Feast of Sekhmet, Observed.

One of the things that I’ve been slowly working on is my Kemetic calendar. I don’t mention it often because, let’s face it, working on something mundane like that isn’t very glamorous. And you know, it really is very slow going. It’s mostly a slow process because my brain can implode with the amount of information I have to keep to the forefront at any given time while working through all of this. Combine that was even a basic mathematical skill set and you have one cranky Satsekhem. (I usually work on said calendar only fully caffeinated, once or twice a month.) So, it’s slow going but also, I don’t want to overstimulate myself either. There are hundreds of festivals to choose from! How in the world can I decide which ones I should add and which ones I shouldn’t? Never mind the actual ability to find information about the festivals, in a generalized sense. So, as I said, the whole process is taking me a good long time.

I’d like to say that I’m doing this because I want to be altruistic and more in line with my religion, but I have to be honest here. A large part of this calendar project is based more on the personal, more on the selfish. I’m a very lazy polytheist. I read a lot of blogs and there’s lots of talk in those blogs about rituals held, festivals celebrated, and all of that jazz. While it’s pretty insane admitting this, I’m going to say that my calendar project is more for the benefit of getting me into “the swing of things.” I want to be able to hold rituals and celebrate festivals. I’d like to, also, be considered more than a Major Holiday practitioner (as mentioned in the third related post linked to below). I’m not saying that I’m going to run around and go insane, celebrating every major holiday that comes my way. As I mentioned earlier, there are literally hundreds of festivals a person can celebrate in a Kemetic capacity and that’s not including any and all of the voodoo holidays I’m going to be adding to my calendar in some form or another in the future. What I am saying is that in so doing this project, I’m hoping that I can become more fluent in my religion, I can become better acquainted with my gods, and I can have a better understanding of what it is I’m looking for with all of this.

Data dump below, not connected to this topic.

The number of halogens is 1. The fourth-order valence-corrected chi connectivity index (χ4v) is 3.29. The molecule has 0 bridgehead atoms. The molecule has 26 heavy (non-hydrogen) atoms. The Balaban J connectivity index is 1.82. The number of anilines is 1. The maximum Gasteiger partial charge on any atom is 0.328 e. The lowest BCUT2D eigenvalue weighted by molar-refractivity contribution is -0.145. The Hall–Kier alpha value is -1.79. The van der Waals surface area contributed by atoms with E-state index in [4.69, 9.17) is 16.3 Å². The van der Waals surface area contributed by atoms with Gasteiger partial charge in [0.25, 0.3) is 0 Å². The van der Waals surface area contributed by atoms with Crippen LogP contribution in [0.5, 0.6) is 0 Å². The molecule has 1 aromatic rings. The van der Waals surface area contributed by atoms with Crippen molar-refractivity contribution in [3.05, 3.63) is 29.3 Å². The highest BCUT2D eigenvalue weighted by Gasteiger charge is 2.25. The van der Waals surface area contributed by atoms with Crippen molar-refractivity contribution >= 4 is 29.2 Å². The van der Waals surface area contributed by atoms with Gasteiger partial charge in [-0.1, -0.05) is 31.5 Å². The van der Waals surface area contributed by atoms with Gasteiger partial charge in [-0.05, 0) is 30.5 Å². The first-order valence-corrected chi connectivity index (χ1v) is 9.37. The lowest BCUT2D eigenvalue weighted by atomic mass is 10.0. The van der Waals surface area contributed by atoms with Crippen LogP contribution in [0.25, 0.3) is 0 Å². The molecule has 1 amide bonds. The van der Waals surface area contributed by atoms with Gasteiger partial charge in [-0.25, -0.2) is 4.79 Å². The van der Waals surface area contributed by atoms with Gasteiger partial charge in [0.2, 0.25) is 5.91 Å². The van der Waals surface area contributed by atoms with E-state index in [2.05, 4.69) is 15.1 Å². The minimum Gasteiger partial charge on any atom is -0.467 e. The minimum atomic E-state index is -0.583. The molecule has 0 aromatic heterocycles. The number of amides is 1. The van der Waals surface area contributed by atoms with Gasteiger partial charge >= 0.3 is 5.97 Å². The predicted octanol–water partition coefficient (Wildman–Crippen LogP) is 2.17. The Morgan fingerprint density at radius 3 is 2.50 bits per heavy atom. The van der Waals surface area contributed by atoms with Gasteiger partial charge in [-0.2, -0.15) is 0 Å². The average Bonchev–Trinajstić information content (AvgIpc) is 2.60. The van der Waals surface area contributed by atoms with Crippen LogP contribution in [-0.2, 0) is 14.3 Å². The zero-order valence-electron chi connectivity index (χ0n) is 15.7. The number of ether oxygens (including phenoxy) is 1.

What? After three years I’m still searching?

Right-o, folks. That’s one of those little secrets they don’t tell you when you jump on the pagan train: you’re always looking. Just because you receive and embody and understand the response to one aspect, doesn’t mean you aren’t going to have to go looking for the next set of answers to something related or entirely different. (I don’t mean to be overly cryptic here, but I honestly don’t know how to explain this properly. I’ll get to it at some point.) I’m hoping that with all the work into this calendar, I’ll be better off in the long run. And you know, maybe I’ll be able to teach better material to the masses that are asking about it.

So, part of the reason I’m talking about this is because a feast day for Sekhmet happened yesterday. The week before, a feast day for Heka had appeared on my calendar. I wanted to celebrate that, but I was at a loss of what, specifically, I should do for that. However, when it comes to feasts for my Main Lady, I’m less likely to waffle and prevaricate. I know what she wants, I know how to celebrate her, and I know exactly what I want to do for things. On top of this, according to my newly minted calendar, yesterday was also the first day of the third month of Akhet, known as Hwt-Hrw in the Middle Kingdom and known as Athyr in Latinate. While I doubt an actual celebrate was held for the first day of a month (does that happen in the now?), I decided I wanted to at least honor that in some aspect or another. I got to brain-storming and I got to cooking.

Candles lit, feast begins.

In my attempt to honor the fact that we had finally entered the third month of Akhet, I decided that I would light candles and offer water. I tend to offer water, anyway, since it’s the cheapest and quickest offering I can spare on a tight budget. The water offering was representative of this particular season, more than the month itself. This season is, rendered in English, known as the Inundation. This is the time in ancient Egypt when the Nile would swell its banks and bring the life-giving black silt necessary to begin the agriculture necessary for survival. The water in the cups, therefore, represents the Nile itself. I was also interested in offering black silt or black dirt, but unfortunately, it chose to rain all day. I decided that at the beginning of the next month, if the weather is decent enough, I’ll do my best to dig up some dirt as offering.